Please use this identifier to cite or link to this item:
|Title:||State of Knowledge on Breeding for Durable Resistance to Soybean Rust Disease in Developing World|
|Keywords:||Soybean (Glycine max L.)|
Soybean rust disease
|Publisher:||Food and Agriculture Organization of the United Nations|
|Abstract:||Soybean (Glycine max L.) is increasingly playing an important nutritive role in the food and feed industry in most developing countries. However the crop is currently threatened by Soybean rust disease (SRD) caused by Phakopsora pachyrhizi. This review provides general information on soybean rust, worldwide disease threats and case studies of widely used resistance breeding approaches. Currently, soybean rust is known to have spread from Asia to most developing countries in Africa and South America through continental movement of urediniospores. At least four major genes have been deployed to control soybean rust in the orient, where the disease has been known for a long time, and in other areas of the tropics. However, genetic resistance has broken down due to several virulent races of soybean rust that are now prevalent. More resistant sources have been identified in Uganda and Brazil and are being used in various breeding programmes. Durable resistance is considered the most cost effective and sustainable means of controlling SRD in areas where it has become endemic. Durable resistance is theoretically effective against all races of the soybean rust pathogen, which is an important consideration as soybean rust is a complex of races, with multiple virulence factors. Different mechanisms can be used by breeders to control SRD: vertical and horizontal resistance, and tolerance. However, the utilization of each depends on the germplasm available to the breeder; resources and facilities available; time required to release the variety; soybean rust races present; and the targeted longevity of the resistance. This review on approaches to breeding for resistance is complemented by suggested future research areas for breeders to improve the durability of resistance to SRD. These are conveniently classified into short, medium and long-term strategies. Emphasis is also put on pre-breeding through exploration of wild relatives of soybean to broaden the range of resistance sources. Various breeding strategies, ranging from conventional to molecular techniques, are suggested, including gene pyramiding, multi-line formation, combining ability studies, and molecular techniques such as marker assisted selection (MAS) and genetic transformation.|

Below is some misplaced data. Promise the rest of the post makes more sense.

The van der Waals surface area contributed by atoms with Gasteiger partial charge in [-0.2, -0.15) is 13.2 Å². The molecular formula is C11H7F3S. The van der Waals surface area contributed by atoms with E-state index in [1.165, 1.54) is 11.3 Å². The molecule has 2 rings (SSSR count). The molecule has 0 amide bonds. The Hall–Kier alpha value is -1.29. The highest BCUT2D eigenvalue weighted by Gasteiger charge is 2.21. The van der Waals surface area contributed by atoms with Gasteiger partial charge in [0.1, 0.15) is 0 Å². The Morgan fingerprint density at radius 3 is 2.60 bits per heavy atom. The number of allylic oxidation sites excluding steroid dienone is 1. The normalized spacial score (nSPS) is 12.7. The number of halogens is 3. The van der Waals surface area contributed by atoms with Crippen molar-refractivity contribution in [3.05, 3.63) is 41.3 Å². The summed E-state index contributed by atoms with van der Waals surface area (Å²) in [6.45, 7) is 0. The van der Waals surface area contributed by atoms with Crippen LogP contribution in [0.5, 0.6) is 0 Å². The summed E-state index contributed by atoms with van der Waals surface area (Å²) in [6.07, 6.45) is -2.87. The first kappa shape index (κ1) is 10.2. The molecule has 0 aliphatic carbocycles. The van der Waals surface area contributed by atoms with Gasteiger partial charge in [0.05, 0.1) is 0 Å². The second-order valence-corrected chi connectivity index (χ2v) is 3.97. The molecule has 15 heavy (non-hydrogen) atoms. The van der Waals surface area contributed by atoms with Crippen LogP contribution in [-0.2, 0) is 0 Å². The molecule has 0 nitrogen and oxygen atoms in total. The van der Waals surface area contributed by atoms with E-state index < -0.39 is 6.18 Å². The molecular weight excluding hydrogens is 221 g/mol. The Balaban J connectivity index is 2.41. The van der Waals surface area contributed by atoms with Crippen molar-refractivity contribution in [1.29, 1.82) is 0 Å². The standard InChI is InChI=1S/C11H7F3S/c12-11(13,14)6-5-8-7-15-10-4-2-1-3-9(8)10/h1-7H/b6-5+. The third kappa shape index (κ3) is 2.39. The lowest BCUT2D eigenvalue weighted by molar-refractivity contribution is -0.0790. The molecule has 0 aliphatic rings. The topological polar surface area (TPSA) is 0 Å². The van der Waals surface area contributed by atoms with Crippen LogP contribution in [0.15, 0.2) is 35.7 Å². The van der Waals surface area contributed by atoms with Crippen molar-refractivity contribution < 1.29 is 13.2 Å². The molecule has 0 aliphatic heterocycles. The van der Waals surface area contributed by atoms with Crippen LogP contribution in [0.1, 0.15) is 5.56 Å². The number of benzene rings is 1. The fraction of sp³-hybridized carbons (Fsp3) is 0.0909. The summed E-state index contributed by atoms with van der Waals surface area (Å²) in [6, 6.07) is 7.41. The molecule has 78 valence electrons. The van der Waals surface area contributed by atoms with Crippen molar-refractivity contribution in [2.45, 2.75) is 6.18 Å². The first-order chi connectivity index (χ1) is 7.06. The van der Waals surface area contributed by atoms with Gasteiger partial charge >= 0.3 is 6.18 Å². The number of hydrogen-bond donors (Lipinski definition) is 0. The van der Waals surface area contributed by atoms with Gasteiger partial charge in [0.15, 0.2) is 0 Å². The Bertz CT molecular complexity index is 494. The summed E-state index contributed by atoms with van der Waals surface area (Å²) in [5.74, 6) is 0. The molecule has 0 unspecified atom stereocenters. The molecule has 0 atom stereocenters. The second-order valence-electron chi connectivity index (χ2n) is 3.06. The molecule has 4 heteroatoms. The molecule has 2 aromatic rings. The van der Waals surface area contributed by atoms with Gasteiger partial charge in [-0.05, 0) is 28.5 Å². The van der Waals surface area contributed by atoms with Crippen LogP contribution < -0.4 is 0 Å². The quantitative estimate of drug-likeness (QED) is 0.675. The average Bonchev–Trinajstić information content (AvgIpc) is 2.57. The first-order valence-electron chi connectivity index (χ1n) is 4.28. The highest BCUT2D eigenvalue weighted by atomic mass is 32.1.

|Appears in Collections:||Department of Crop and Soil Science|
Items in DSpace are protected by copyright, with all rights reserved, unless otherwise indicated.